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Resource-related variables drive individual variation in flowering phenology and mediate population-level flowering responses to climate in an asynchronously reproducing palm

Citation

Ramirez-Parada, Tadeo; Karubian, Jordan; Browne, Luke; Diaz-Martin, Zoe (2020), Resource-related variables drive individual variation in flowering phenology and mediate population-level flowering responses to climate in an asynchronously reproducing palm, Dryad, Dataset, https://doi.org/10.25349/D95P5W

Abstract

Many tropical plant species show wide intra-population variation in reproductive timing, resulting in the protracted presence of flowering and fruiting individuals. Various eco-evolutionary drivers have been proposed as ultimate causes for asynchronous phenology, yet little is known about the proximate factors that control reproductive onset among individuals, or that influence the proportion of trees producing new inflorescences within a population. We employed a nine-year phenological record from 178 individuals of the hyperdominant, asynchronously flowering canopy palm, Oenocarpus bataua (Arecaceae)¸ to assess whether resource-related variables influence individual- and population-level flowering phenology. Among individuals, access to sunlight increased rates of inflorescence production, while the presence of resource sinks related to current investment in reproduction –developing infructescences– reduced the probability of producing new inflorescences. At the population level, climate anomalies induced by El Niño Southern Oscillation (ENSO) affected the proportion of the population producing inflorescences through time. Moreover, the effects of ENSO anomalies on flowering patterns depended on the prevalence of developing infructescences in the population, with stronger effects in periods of low developing-infructescence frequency. Taken together, these results suggest that resource-related variables can drive phenological differences among individuals and mediate population-level responses to larger-scale variables, such as climate anomalies. Consequently, a greater focus on the role of resource levels as endogenous cues for reproduction might help explain the frequent aseasonal phenological patterns observed among tropical plants, particularly those showing high intra-population asynchrony.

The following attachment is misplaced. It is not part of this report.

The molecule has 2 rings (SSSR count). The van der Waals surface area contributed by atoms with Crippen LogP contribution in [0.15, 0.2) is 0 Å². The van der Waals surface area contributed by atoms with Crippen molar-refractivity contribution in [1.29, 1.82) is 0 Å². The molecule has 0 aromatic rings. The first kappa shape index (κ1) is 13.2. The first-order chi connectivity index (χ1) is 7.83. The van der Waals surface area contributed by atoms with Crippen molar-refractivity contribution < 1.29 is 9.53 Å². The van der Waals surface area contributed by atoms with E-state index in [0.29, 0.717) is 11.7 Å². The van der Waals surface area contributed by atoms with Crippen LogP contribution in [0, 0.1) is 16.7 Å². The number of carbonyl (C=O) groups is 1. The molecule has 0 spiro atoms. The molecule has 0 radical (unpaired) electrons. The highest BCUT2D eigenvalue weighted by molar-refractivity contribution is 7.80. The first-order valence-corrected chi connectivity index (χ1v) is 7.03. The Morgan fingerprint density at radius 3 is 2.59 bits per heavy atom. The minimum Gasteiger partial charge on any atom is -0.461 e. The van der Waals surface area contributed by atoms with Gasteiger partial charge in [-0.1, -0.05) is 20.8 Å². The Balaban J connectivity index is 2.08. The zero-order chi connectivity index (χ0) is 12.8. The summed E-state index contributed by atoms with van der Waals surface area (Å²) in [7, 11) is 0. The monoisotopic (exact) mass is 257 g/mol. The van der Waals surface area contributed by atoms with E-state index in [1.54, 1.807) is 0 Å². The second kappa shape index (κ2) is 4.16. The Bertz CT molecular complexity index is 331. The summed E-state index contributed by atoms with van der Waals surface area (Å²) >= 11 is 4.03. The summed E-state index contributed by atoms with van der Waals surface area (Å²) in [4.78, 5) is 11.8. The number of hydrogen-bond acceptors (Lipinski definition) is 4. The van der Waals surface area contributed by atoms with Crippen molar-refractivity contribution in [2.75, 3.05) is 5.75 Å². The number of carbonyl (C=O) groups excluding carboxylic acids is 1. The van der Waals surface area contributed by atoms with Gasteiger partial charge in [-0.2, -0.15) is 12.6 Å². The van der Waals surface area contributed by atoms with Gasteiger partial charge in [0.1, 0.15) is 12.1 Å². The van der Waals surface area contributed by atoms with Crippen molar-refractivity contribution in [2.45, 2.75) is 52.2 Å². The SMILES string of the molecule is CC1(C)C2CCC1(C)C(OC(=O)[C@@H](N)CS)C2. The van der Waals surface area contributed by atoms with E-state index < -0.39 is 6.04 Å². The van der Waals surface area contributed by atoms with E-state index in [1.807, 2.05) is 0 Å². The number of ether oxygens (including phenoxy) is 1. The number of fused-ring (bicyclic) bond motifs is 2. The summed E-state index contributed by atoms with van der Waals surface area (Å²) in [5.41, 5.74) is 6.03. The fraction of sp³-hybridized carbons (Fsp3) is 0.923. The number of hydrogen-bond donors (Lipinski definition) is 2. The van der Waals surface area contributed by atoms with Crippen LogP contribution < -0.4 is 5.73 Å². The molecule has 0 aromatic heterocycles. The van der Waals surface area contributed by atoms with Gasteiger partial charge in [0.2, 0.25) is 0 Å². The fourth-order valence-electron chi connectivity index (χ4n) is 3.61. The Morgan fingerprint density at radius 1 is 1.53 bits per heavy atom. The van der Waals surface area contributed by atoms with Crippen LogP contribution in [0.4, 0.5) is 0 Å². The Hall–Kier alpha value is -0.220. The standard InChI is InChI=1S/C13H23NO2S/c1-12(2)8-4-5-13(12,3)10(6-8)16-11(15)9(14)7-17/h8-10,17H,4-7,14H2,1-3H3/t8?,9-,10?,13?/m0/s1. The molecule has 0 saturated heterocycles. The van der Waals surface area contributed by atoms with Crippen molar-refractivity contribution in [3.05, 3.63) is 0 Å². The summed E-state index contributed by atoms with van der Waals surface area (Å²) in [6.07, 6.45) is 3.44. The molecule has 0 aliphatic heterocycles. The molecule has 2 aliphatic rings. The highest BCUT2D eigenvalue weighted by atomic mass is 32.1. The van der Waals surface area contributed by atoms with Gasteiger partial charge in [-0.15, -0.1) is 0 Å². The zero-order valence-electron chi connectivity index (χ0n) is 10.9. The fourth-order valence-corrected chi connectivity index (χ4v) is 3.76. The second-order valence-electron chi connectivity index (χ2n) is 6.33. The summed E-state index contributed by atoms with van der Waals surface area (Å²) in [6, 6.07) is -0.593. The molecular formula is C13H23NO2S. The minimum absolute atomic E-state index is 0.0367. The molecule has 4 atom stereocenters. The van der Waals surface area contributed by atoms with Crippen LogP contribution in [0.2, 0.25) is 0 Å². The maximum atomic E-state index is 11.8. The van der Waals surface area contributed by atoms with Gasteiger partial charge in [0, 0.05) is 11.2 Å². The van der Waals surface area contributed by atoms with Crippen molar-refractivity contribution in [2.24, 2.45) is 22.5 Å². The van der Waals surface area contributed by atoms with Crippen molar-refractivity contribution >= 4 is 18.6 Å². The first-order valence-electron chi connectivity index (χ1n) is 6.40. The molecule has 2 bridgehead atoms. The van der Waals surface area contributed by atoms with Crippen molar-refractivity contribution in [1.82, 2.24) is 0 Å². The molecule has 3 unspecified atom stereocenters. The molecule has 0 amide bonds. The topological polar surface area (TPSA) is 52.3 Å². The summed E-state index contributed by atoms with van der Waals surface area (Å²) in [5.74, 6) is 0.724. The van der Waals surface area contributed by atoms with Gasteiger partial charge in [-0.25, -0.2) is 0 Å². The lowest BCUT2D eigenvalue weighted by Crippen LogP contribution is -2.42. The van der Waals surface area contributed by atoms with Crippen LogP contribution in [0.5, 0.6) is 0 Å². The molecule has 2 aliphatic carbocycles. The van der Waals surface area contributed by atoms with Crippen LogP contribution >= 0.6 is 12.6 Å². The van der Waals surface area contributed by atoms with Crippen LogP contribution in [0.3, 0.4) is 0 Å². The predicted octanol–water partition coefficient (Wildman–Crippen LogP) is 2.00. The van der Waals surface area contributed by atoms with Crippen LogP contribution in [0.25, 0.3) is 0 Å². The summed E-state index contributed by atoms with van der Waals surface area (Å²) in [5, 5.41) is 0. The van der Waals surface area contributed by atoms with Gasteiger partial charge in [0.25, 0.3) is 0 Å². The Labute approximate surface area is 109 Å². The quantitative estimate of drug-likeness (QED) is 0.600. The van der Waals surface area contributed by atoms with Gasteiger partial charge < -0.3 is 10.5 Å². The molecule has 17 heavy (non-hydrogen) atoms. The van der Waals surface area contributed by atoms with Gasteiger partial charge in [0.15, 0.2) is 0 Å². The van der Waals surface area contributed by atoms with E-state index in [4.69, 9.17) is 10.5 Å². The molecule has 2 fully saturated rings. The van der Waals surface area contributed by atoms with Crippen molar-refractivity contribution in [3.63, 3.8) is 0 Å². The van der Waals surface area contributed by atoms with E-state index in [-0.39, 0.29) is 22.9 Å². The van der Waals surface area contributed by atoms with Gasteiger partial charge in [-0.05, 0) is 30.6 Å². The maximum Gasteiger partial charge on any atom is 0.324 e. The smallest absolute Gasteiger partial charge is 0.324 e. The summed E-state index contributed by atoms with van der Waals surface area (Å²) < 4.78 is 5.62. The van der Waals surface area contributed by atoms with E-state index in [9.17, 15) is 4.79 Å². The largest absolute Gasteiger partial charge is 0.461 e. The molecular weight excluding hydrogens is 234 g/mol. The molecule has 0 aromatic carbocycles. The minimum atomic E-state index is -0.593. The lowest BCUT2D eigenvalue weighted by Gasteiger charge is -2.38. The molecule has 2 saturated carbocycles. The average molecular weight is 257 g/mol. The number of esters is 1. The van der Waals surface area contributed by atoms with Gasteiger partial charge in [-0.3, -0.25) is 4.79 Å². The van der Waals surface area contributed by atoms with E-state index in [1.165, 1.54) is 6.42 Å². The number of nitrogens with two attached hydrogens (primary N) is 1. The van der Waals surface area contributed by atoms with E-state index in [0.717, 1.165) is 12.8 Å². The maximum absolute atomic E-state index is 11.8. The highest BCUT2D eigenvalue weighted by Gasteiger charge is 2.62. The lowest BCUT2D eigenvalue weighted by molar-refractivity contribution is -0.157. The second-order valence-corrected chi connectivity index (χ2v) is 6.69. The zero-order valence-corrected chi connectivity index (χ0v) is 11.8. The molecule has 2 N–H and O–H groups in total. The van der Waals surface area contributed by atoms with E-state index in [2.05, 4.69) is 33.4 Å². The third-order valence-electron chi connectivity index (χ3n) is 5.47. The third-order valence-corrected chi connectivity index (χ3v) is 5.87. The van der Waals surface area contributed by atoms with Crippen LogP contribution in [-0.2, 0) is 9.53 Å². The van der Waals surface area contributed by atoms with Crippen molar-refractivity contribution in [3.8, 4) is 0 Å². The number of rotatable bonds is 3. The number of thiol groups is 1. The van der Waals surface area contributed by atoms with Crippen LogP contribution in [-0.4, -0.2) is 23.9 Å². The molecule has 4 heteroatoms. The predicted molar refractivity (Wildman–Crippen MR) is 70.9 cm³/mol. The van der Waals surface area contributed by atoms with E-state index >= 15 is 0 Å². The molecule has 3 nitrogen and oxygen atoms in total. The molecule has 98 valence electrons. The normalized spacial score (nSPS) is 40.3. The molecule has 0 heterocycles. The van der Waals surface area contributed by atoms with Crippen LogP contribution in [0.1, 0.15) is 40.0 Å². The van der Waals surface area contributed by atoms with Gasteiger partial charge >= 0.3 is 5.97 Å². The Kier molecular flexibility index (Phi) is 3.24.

Methods

See 'Methods' section in main text.

Usage Notes

Population-level phenological time series have missing values for the months of December 2008, October and November 2012, December 2014, and April 2015 (See 'Methods - Population-level Analyses' on the main text).

Funding

Conservation, Food and Health Foundation

Disney Conservation Fund

National Science Foundation, Award: EAGER #1548548

National Science Foundation, Award: DDIG #1501514

National Geographic Society

U.S. Fish and Wildlife Service, Award: NMBCA # 6318